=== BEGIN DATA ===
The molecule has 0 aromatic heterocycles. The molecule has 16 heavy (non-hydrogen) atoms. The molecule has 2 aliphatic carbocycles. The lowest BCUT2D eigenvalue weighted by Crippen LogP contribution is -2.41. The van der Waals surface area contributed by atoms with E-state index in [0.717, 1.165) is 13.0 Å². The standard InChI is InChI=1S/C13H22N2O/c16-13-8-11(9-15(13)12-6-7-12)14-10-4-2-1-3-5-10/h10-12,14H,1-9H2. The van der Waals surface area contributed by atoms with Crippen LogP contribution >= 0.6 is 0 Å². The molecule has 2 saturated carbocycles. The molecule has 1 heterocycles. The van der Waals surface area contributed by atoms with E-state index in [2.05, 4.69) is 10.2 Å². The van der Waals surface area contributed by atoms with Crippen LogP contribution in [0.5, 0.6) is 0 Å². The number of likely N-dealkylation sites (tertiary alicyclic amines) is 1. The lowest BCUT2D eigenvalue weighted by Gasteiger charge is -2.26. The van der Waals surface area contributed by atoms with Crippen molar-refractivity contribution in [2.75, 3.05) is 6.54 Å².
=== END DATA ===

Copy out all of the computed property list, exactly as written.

The molecule has 0 aromatic heterocycles. The molecule has 16 heavy (non-hydrogen) atoms. The molecule has 2 aliphatic carbocycles. The lowest BCUT2D eigenvalue weighted by Crippen LogP contribution is -2.41. The van der Waals surface area contributed by atoms with E-state index in [0.717, 1.165) is 13.0 Å². The standard InChI is InChI=1S/C13H22N2O/c16-13-8-11(9-15(13)12-6-7-12)14-10-4-2-1-3-5-10/h10-12,14H,1-9H2. The van der Waals surface area contributed by atoms with Crippen LogP contribution >= 0.6 is 0 Å². The molecule has 2 saturated carbocycles. The molecule has 1 heterocycles. The van der Waals surface area contributed by atoms with E-state index in [2.05, 4.69) is 10.2 Å². The van der Waals surface area contributed by atoms with Crippen LogP contribution in [0.5, 0.6) is 0 Å². The number of likely N-dealkylation sites (tertiary alicyclic amines) is 1. The lowest BCUT2D eigenvalue weighted by Gasteiger charge is -2.26. The van der Waals surface area contributed by atoms with Crippen molar-refractivity contribution in [2.75, 3.05) is 6.54 Å².